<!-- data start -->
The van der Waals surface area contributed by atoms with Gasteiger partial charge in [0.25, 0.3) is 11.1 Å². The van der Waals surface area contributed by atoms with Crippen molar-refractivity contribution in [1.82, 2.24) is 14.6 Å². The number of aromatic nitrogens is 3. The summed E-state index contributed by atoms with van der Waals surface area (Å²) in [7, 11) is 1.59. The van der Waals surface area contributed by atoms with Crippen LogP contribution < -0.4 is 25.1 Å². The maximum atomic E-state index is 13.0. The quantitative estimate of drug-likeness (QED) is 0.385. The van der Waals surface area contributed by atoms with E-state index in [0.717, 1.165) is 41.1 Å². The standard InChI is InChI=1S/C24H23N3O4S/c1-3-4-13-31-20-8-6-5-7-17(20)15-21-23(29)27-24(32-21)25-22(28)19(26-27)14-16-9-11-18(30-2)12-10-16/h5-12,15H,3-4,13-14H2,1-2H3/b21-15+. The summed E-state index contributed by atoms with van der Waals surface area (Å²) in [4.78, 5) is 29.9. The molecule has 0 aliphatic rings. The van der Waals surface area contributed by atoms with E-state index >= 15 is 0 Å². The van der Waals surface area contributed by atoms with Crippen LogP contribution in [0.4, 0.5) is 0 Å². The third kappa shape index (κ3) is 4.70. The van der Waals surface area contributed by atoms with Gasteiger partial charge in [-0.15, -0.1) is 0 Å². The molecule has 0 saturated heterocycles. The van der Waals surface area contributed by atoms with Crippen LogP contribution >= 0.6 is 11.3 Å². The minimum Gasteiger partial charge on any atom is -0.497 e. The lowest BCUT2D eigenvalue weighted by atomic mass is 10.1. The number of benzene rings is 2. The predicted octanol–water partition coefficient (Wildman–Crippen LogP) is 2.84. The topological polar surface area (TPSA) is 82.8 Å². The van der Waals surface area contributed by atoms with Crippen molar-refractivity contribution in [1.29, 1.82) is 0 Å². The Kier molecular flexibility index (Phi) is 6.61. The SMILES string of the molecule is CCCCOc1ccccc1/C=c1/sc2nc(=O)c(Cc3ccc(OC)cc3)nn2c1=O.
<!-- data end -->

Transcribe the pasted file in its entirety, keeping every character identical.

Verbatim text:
The van der Waals surface area contributed by atoms with Gasteiger partial charge in [0.25, 0.3) is 11.1 Å². The van der Waals surface area contributed by atoms with Crippen molar-refractivity contribution in [1.82, 2.24) is 14.6 Å². The number of aromatic nitrogens is 3. The summed E-state index contributed by atoms with van der Waals surface area (Å²) in [7, 11) is 1.59. The van der Waals surface area contributed by atoms with Crippen LogP contribution < -0.4 is 25.1 Å². The maximum atomic E-state index is 13.0. The quantitative estimate of drug-likeness (QED) is 0.385. The van der Waals surface area contributed by atoms with E-state index in [0.717, 1.165) is 41.1 Å². The standard InChI is InChI=1S/C24H23N3O4S/c1-3-4-13-31-20-8-6-5-7-17(20)15-21-23(29)27-24(32-21)25-22(28)19(26-27)14-16-9-11-18(30-2)12-10-16/h5-12,15H,3-4,13-14H2,1-2H3/b21-15+. The summed E-state index contributed by atoms with van der Waals surface area (Å²) in [4.78, 5) is 29.9. The molecule has 0 aliphatic rings. The van der Waals surface area contributed by atoms with E-state index >= 15 is 0 Å². The van der Waals surface area contributed by atoms with Crippen LogP contribution in [0.4, 0.5) is 0 Å². The third kappa shape index (κ3) is 4.70. The van der Waals surface area contributed by atoms with Gasteiger partial charge in [-0.15, -0.1) is 0 Å². The molecule has 0 saturated heterocycles. The van der Waals surface area contributed by atoms with Crippen LogP contribution >= 0.6 is 11.3 Å². The minimum Gasteiger partial charge on any atom is -0.497 e. The lowest BCUT2D eigenvalue weighted by atomic mass is 10.1. The number of benzene rings is 2. The predicted octanol–water partition coefficient (Wildman–Crippen LogP) is 2.84. The topological polar surface area (TPSA) is 82.8 Å². The van der Waals surface area contributed by atoms with Crippen molar-refractivity contribution in [1.29, 1.82) is 0 Å². The Kier molecular flexibility index (Phi) is 6.61. The SMILES string of the molecule is CCCCOc1ccccc1/C=c1/sc2nc(=O)c(Cc3ccc(OC)cc3)nn2c1=O.